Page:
March 21, 2017

World Poetry Day March 21

World Poetry Day is celebrated on March 21 each year. UNESCO sponsors this day to recognize the moving spirit of poetry and its transformative effect on culture.

When was the last time you bought a poetry collection or read poetry by a poet from outside your own country?

Some teachers will incorporate the day into a lesson, but for most of us not in school, we will need to find our own world poetry.

It could be the very popular Chilean poet Pablo Neruda reading some of his poems at the United Nations during an homage to his accomplishments: Listen here.

Most American readers are likely to have read world poets in English, but even listening to poets from other cultures and languages might be a new experience.

UNESCO's Director-General, Irina Bokova, wrote in her message on the event:

The poet Pablo Neruda wrote, “poetry is an act of peace.” Poetry is unique in its ability to speak across time, space and culture, to reach directly the hearts of people everywhere. This is a wellspring for dialogue and understanding – this has always been a force to challenge injustice and advance freedom. As UNESCO’s new Goodwill Ambassador for Artistic Freedom and Creativity, Deeyah Khan, has said, all art, including poetry, “has the extraordinary capacity to express resistance and rebellion, protest and hope.”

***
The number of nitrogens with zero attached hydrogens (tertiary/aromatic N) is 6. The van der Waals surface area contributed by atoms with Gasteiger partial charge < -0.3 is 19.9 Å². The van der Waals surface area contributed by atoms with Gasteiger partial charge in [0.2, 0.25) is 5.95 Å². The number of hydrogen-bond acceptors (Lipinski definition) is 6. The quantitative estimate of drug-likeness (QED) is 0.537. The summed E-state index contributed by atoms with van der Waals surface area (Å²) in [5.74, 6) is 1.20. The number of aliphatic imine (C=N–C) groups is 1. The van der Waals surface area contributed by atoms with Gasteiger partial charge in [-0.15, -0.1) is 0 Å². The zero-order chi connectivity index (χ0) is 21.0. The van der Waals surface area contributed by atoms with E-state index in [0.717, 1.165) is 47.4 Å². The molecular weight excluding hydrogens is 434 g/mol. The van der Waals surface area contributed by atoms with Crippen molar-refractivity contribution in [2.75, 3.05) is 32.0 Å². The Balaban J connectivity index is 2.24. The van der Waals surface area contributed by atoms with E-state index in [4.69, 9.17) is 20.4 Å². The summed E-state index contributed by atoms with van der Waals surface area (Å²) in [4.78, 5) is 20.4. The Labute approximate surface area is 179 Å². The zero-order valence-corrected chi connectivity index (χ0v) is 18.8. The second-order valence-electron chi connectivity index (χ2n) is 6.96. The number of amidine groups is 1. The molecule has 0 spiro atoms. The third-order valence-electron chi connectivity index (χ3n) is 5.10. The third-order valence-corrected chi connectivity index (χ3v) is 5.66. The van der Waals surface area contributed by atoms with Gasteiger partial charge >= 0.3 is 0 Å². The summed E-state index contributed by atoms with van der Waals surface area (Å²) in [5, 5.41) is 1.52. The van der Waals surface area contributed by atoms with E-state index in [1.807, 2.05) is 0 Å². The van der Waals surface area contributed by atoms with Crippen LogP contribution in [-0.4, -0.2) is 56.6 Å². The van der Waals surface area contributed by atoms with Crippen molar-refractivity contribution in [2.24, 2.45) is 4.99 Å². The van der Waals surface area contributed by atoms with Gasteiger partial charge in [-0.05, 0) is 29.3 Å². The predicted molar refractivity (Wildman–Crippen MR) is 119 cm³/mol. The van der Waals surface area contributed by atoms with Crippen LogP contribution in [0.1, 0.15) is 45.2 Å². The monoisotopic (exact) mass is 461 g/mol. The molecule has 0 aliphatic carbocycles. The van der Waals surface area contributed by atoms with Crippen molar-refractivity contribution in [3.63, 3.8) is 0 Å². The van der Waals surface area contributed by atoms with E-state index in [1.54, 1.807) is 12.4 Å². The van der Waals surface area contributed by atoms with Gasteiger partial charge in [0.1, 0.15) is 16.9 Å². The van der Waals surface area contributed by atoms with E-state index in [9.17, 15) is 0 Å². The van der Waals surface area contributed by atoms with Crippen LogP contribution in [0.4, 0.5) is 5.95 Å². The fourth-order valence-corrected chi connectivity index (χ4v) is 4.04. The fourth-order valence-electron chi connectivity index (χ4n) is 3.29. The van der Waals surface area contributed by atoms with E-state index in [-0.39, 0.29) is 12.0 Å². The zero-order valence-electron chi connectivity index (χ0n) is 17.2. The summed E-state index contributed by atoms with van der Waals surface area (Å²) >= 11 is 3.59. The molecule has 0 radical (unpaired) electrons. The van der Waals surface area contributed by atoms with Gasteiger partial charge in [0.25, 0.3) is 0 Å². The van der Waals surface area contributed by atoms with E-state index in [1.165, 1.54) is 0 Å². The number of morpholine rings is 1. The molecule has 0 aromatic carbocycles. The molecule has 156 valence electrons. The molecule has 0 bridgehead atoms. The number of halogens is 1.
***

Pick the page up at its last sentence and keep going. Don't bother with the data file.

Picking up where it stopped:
Poetry is not a luxury. It lies at the heart of who we are as women and men, living together today, drawing on the heritage of past generations, custodians of the world for our children and grandchildren. By celebrating poetry today, we celebrate our ability to join together, in a spirit of solidarity, to scale and climb “the cloudy summits of our time.” We need this to take forward the 2030 Agenda for Sustainable Development, to implement the Paris Climate Agreement, to ensure no woman or man is left behind.

Here is a video example of Al-Taghrooda, traditional Bedouin chanted poetry, which is composed and recited by men travelling on camelback through desert areas of the United Arab Emirates and Oman. Short poems are improvised and repeated between two groups of riders often as antiphonal singing. The most important aspect is the social bonding during the oral exchange of verses. Al-Taghrooda is also chanted at weddings and other festivities, particularly camel races. Its themes range from romantic love, friendship, praise of tribal ties, aspirations to the settlement of disputes and contemporary themes.

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